Use Store-Provided Paper or Plastic Reusable Bags. This option will cost you a minimum of 10-cents per bag. Estimated yearly cost is about $78. By reusing these bags a few times for shopping, you can cut down your out-of-pocket cost.
Bring and Use Your Own Reusable Bags. A wide variety of reusable bags are available for purchase from cloth to bags made from non-woven polypropylene and similar materials. Estimated yearly cost is between $250 and $300. The estimated cost not only includes your out-of-pocket cost to purchase and replace bags, but also includes the value of your time to manage and wash reusable bags.
Bring and Use Your Own Collapsible Crate. Several types of collapsible crates or baskets are available that can be used to transport your groceries to your home.
On Tuesday, November 8, 2016, California voters voted by a narrow margin to approve Proposition 67, the statewide plastic grocery bag ban. According to the Secretary of State website the vote was as follows:
YES – 7,228,900 votes or 53.3%
NO – 6,340,322votes or 46.7%
Similarly, Proposition 65, a companion measure that would only be effective if Proposition 67 is passed by voters, failed. This measure would require grocers and retailers who are mandated to collect a 10-cent fee for each carryout bag issued at the point of sale, to deposit those moneys into a special fund to support specified environmental projects. (CalRecycle, 2016) According to the Secretary of State website Proposition 65 failed as follows:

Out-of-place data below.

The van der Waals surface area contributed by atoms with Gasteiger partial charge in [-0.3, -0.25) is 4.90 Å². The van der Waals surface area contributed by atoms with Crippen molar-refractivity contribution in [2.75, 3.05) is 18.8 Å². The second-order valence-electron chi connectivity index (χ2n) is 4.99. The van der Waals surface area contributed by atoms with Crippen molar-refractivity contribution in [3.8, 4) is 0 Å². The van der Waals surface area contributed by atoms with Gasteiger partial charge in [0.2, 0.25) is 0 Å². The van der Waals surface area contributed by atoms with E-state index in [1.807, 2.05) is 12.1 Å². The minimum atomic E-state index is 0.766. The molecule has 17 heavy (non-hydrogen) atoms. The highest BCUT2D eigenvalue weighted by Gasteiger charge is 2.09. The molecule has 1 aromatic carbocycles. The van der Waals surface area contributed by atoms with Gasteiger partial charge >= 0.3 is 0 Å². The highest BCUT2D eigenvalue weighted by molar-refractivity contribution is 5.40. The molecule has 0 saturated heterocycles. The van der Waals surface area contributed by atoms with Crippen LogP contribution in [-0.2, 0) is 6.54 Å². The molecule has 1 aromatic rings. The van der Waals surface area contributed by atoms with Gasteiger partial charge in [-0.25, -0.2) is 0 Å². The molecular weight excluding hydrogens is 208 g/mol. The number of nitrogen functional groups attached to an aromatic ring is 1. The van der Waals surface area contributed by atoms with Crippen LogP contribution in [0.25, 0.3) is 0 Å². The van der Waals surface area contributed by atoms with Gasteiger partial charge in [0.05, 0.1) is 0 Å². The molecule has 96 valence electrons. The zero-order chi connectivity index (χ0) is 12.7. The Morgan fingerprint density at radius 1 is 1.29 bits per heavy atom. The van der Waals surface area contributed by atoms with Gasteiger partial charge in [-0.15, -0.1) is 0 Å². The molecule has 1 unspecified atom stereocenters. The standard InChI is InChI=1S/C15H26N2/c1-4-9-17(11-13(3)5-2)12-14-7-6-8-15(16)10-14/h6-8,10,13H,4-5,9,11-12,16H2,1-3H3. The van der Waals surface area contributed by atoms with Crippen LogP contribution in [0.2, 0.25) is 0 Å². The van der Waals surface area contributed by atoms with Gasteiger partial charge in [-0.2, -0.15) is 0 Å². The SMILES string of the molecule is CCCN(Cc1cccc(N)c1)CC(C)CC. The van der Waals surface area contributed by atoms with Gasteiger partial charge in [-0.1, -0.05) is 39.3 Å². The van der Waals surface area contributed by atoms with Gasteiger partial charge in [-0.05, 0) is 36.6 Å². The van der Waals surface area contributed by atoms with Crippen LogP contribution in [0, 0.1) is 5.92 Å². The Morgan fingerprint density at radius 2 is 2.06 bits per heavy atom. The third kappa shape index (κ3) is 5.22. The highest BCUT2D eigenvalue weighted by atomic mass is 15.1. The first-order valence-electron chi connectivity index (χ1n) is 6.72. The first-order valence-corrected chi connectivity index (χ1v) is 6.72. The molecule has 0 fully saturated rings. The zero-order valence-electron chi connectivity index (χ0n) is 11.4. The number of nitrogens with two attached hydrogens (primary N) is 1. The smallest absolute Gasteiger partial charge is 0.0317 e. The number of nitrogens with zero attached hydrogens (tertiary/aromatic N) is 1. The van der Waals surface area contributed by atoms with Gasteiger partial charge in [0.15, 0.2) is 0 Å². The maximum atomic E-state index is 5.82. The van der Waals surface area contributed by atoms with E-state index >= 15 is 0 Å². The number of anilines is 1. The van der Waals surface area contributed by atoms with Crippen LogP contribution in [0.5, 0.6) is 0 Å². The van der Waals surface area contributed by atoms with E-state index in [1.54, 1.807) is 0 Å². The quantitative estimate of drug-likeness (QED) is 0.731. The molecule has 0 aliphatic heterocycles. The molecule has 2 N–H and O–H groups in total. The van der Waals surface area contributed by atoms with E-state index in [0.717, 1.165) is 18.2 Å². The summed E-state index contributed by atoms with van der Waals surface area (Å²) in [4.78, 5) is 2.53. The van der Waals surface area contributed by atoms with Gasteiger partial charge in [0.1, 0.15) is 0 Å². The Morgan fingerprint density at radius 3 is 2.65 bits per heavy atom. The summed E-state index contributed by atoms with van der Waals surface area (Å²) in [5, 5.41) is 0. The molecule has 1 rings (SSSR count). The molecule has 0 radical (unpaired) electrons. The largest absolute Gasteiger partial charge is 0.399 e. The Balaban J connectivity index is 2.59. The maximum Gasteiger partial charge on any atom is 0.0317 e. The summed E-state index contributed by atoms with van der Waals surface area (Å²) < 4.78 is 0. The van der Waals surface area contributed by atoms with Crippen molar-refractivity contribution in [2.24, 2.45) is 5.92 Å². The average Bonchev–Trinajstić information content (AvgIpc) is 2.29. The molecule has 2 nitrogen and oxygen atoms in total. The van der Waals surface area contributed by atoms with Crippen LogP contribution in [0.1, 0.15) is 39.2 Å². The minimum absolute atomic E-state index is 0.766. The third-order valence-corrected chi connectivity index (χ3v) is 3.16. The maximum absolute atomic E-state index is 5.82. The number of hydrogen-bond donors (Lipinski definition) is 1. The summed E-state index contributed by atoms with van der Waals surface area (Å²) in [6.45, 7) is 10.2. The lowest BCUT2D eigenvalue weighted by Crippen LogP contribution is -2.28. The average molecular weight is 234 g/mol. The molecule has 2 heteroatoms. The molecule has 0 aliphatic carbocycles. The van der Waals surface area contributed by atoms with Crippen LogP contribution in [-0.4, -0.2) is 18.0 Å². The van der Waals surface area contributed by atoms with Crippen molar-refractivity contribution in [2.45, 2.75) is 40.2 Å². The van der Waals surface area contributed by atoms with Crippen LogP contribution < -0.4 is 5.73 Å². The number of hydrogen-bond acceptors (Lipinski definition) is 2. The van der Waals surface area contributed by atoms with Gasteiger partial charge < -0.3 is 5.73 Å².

NO – 7,276,478 votes or 53.9%
YES – 6,222,547 votes or 46.1%
According to the Cal Recycle website the measure became effective 9 November 2016. Regarding a grace period, the website states: “When Governor Brown signed SB 270 in 2014, the effective dates of the bill’s statutory requirements would have allowed a grace period prior to the onset of the law’s ban on distribution of single-use plastic bags and requirement for stores to charge customers at the point of sale for recycled paper bags and reusable grocery bags. However, when the referendum qualified for the November 2016 ballot, implementation of SB 270 was suspended. Proposition 67 passed and the law is in effect as originally written.” (CalRecycle, 2016) This means shoppers should expect to be charged 10-cents for each store provided paper or plastic reusable bag next time they shop. To avoid those fees, simply bring your own bags of any type or do not use carryout bags at all. Continue reading California Voters Approve Statewide Bag Ban→